Undoubtedly, the members of this exalted Commission would be the first to accuse Marxists of “idealism,” “crass materialism,” “economic determinism” and all the other epithets by which the bourgeois intellectuals justify their role as the hired prize fighters for the ruling class. Yet the critical situation which they describe is merely the concretization, within the field of education, of the contradiction which scientific socialists have long realized would bring capitalist society to a inglorious end. What the Commission is actually talking about is, in Marxist terminology, the contradiction between the development of the productive forces and the antagonistic social relations.

It is because capitalist production mutilates the worker to a fragment of a man that the professions can only breed super-specialists. It is because under capitalism the nation must compete on the world market in imperialist rivalry with other nations that the population is provincial, is patriotically mobilized by the state behind a single nation. It is because under capitalism the poor are only required for the most unskilled labor in field and factory that there is unequal educational opportunity.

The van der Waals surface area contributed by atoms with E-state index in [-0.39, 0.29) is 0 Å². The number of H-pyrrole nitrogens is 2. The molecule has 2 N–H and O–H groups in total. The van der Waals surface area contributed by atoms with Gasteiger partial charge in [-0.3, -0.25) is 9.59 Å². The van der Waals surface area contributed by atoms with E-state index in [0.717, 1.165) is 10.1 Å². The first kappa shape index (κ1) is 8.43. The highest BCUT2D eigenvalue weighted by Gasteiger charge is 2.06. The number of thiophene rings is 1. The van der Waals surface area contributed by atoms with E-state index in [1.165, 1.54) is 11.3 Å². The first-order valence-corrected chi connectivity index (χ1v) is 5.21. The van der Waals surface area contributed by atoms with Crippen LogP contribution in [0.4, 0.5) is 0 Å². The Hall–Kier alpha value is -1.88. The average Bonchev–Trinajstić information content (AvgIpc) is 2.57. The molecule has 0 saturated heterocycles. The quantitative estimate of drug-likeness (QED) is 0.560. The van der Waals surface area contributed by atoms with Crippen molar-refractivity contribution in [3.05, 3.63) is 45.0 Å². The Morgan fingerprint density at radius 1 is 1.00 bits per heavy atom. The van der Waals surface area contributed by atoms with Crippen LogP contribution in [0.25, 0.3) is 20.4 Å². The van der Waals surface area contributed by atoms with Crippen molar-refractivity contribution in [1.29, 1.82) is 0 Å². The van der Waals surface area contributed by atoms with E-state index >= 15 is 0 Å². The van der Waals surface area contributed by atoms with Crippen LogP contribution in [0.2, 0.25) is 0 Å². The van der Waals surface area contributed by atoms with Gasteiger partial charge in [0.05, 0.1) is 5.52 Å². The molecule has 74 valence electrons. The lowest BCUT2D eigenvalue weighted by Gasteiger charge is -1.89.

The Real Solution

The contradiction between scientific progress and social waste cannot be resolved by giving more courses in social sciences or by adding “men of broad knowledge, men of imagination and understanding and wisdom” to teaching staffs. It can, in reality, only be resolved by building a new world society in which the exploitation of the workers has been abolished, and the competitive world market destroyed.

How closely these educators approach the answer, and yet how blinded they are by the typical illusions of the intellectual, is indicated by the “radical adjustments” which they recommend. As the first principles of higher education in our time, the Commission proposes that all the people of the nation should be given:

“Education for a fuller realization of democracy in every phase of living.

“Education directly and explicitly for international understanding and cooperation.

“Education for the application of creative imagination and trained intelligence to the solution of social problems and to the administration of public affairs.”